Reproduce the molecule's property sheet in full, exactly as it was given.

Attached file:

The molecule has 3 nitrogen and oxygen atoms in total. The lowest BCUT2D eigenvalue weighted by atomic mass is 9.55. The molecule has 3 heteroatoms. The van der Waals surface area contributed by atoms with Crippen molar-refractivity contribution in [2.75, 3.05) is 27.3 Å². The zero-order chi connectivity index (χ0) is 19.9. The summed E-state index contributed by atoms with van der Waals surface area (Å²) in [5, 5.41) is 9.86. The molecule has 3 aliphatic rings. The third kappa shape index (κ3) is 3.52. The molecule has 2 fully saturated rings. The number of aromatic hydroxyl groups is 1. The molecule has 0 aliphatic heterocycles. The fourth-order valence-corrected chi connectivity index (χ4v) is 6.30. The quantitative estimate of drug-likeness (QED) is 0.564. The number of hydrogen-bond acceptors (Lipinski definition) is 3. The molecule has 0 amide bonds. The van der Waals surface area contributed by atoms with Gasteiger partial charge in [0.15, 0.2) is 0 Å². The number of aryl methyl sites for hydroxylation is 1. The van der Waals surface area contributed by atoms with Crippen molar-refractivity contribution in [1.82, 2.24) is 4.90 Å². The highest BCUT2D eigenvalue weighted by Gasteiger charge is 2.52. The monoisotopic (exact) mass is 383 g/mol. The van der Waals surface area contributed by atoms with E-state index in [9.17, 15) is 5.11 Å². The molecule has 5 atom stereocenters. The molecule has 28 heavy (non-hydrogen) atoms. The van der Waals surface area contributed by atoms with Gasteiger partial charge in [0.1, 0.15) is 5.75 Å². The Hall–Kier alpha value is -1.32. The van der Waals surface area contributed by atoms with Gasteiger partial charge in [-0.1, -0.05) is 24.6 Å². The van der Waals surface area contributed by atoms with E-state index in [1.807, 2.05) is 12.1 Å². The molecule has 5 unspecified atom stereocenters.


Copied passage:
The molecule has 3 nitrogen and oxygen atoms in total. The lowest BCUT2D eigenvalue weighted by atomic mass is 9.55. The molecule has 3 heteroatoms. The van der Waals surface area contributed by atoms with Crippen molar-refractivity contribution in [2.75, 3.05) is 27.3 Å². The zero-order chi connectivity index (χ0) is 19.9. The summed E-state index contributed by atoms with van der Waals surface area (Å²) in [5, 5.41) is 9.86. The molecule has 3 aliphatic rings. The third kappa shape index (κ3) is 3.52. The molecule has 2 fully saturated rings. The number of aromatic hydroxyl groups is 1. The molecule has 0 aliphatic heterocycles. The fourth-order valence-corrected chi connectivity index (χ4v) is 6.30. The quantitative estimate of drug-likeness (QED) is 0.564. The number of hydrogen-bond acceptors (Lipinski definition) is 3. The molecule has 0 amide bonds. The van der Waals surface area contributed by atoms with Gasteiger partial charge in [0.15, 0.2) is 0 Å². The number of aryl methyl sites for hydroxylation is 1. The van der Waals surface area contributed by atoms with Crippen molar-refractivity contribution in [1.82, 2.24) is 4.90 Å². The highest BCUT2D eigenvalue weighted by Gasteiger charge is 2.52. The monoisotopic (exact) mass is 383 g/mol. The van der Waals surface area contributed by atoms with E-state index in [9.17, 15) is 5.11 Å². The molecule has 5 atom stereocenters. The molecule has 28 heavy (non-hydrogen) atoms. The van der Waals surface area contributed by atoms with Gasteiger partial charge in [0.1, 0.15) is 5.75 Å². The Hall–Kier alpha value is -1.32. The van der Waals surface area contributed by atoms with Gasteiger partial charge in [-0.1, -0.05) is 24.6 Å². The van der Waals surface area contributed by atoms with E-state index in [1.807, 2.05) is 12.1 Å². The molecule has 5 unspecified atom stereocenters.